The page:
Quigley on Congress, CTA on Ashland BRT
Submitted by Meghan Quinn
Guest Speaker: Congressman Mike Quigley
Mike Quigley stopped by to talk about his work representing Illinois’ 5th Congressional District. He pointed out that there are approximately 750,000 people in his district, which covers a wide geographical area, and includes Old Town as well as Hinsdale. He touched on the well-known legacy of the 5th district, and infamy of a few of its past representatives, namely Dan Rostenkowski and Rod Blagojevich. Quigley has proposed smart policies to crack down on corruption and increase government transparency. He introduced the State Ethics Law Protection Act with Sen. Mark Kirk to target pay-to-play politics.
Quigley supports issues such as environmental protection, equal rights, and ethical, open government. According to Quigley's website, during his time on the Cook County Board of Commissioners, Quigley sponsored every piece of major environmental legislation adopted by Cook County government, and still regularly participates in local cleanup and restoration efforts, earning him awards from the Audubon Society and the Sierra Club. The Chicago Reader has said he is “arguably the greenest elected official in Chicago.” Additionally, Quigley continues to fight for equal rights for those in the LGBT community, additional protections for victims of domestic abuse, and a woman’s right to choose.
An advocate for government reform and accountability, Quigley wrote several reports laying out detailed plans for the “reinventing” of the federal budget, starting from scratch and asking tough questions about what the government actually needs. He also presented a bipartisan, bicameral bill that would provide Americans with an itemized receipt for their tax returns.
Congressman Quigley sits on the House Committee on Appropriations, where he serves on the Subcommittee on Financial Services and the Subcommittee on Transportation, Housing and Urban Development, and Related Agencies. He previously served on the House Committee on the Judiciary and the House Committee on Oversight and Government Reform, where he was the Ranking Member for the Subcommittee on TARP, Financial Services, and Bailouts of Public and Private Programs.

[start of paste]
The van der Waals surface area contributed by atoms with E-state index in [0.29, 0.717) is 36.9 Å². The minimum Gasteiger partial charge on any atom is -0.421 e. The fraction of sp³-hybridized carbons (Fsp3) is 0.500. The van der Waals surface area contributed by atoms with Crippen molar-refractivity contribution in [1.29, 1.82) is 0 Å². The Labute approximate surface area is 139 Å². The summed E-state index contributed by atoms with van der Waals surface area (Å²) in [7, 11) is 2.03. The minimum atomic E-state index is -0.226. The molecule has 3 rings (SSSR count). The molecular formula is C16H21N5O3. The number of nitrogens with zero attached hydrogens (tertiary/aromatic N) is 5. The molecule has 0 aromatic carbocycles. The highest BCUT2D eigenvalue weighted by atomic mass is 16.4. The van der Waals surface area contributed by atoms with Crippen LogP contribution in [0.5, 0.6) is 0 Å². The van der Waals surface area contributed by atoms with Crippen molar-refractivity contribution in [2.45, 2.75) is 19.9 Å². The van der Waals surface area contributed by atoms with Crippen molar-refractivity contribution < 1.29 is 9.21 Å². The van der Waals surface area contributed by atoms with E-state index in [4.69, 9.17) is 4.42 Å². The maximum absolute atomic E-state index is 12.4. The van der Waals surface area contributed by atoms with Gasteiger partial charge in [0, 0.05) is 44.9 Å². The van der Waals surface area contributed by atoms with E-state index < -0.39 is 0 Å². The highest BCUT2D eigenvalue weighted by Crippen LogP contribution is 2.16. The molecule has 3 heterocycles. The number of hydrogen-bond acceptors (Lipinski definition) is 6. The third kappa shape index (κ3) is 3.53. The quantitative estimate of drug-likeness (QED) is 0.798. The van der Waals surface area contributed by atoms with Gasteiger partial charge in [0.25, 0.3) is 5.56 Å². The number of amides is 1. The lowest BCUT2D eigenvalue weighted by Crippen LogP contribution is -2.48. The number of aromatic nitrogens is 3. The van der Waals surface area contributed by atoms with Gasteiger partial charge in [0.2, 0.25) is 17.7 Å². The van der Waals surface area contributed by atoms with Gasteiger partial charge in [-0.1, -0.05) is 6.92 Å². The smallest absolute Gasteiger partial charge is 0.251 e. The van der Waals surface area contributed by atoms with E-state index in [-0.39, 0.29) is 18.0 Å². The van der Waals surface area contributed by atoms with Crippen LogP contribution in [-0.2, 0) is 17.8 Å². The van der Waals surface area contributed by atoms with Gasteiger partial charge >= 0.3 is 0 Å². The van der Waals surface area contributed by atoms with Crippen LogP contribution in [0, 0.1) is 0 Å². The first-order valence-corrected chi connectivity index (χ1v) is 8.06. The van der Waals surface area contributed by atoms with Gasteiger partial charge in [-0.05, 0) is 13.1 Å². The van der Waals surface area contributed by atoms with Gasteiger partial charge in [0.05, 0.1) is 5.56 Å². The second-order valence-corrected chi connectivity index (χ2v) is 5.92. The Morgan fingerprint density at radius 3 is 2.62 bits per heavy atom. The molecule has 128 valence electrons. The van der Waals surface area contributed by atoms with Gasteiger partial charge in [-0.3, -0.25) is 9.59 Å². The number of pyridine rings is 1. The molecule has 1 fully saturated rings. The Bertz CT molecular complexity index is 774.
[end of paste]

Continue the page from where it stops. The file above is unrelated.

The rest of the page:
Quigley’s office welcomes questions, comments or concerns from the community and can facilitate things such as tours of Washington D.C. See quigley.house.gov for more information and contact info.
Chicago Transit Authority/Bus Rapid Transit – Joe Iacobucci
Joe Iacobucci from the CTA came to discuss the new proposal for a Bus Rapid Transit system on Ashland Avenue. He stressed that the CTA will collect the data necessary to explore all impacts this may have. The CTA plans to have this data available by the end of the year.
For a bit of background, the CTA received an Alternatives Analysis grant about 18 months ago, used to explore six dozen scenarios for BRT options. The six dozen were narrowed down to six, four, and then ultimately two options: Ashland Avenue or Western Avenue. The CTA now believes Ashland to be the best artery for this new BRT system.
Many at the meeting had concerns about the heavy volume of car and especially truck traffic rerouting into and through neighborhood streets (Damen, Wood, Western etc.). Iacobucci stated that the initial analysis indicates traffic would likely reroute to Western, Ogden and Elston. CTA is currently in the environmental analysis and concept design phase.
Iacobucci said that the general feel along the corridor affected by the Ashland BRT was a desire for faster transit, but the main concerns are with exactly how it works. For instance, many are concerned about the removal of left turns. CTA feels that over time traffic will adjust to the no lefts, and new routes will emerge.
At this point, the BRT is not a done deal, as the CTA does not have funding for future phases and construction (estimated at $10 million per mile), and the BRT's existence would depend on public reaction, according to Iacobucci. Some in attendance voiced the opinion that a project such as this one should be voted on, as they feel it is being decided for them. Operational costs have yet to be determined, but will be figured out in the next phase of design.
Initially, both Ashland and Western were run through the Chicago Metropolitan Agency for Planning highway model. The analysis showed that Ashland would see a 1-3 mph decrease in auto traffic. In the next phase, a traffic analysis will be done in segments, giving a more substantial picture of the possible impacts.
Many felt that there should be a focus on integrating the BRT with the existing Chicago Card/Ventra to prevent confusion about prepaid boarding.
Some suggested a test period on Ashland in order to see the impacts. However, Iacobucci pointed out that this would only highlight the negative impacts, as you wouldn’t be able to model certain things like an increase in BRT ridership and center boarding.
Iacobucci asserted that the population is only going to grow, and the prioritization of high-capacity modes of transportation is important in order to move more people up and down our streets.
At this point, the Jeffery Jump is the first BRT-like system to be implemented in Chicago, and a Central Loop BRT is set to be implemented next year.
There is still a lot of time in this process, so if you would like to give feedback about the Ashland BRT, please send an email to email@example.com. The city is required to document all comments and answer all questions, and this can help shape the future of the project. You will also be put on the email list and be notified of the upcoming public meetings in September.
For more information, go to transitchicago.com/ashlandbrt or See the YouTube video.
Attendance: Board Members – Neal McKnight, Peter Locke, Meghan Quinn, KK Goh, Scott Rappe, Stephen Rynkiewicz, Gladys Anselmo, Tom Tomek. Meeting commenced at 7:05pm, adjourned at 8:40pm.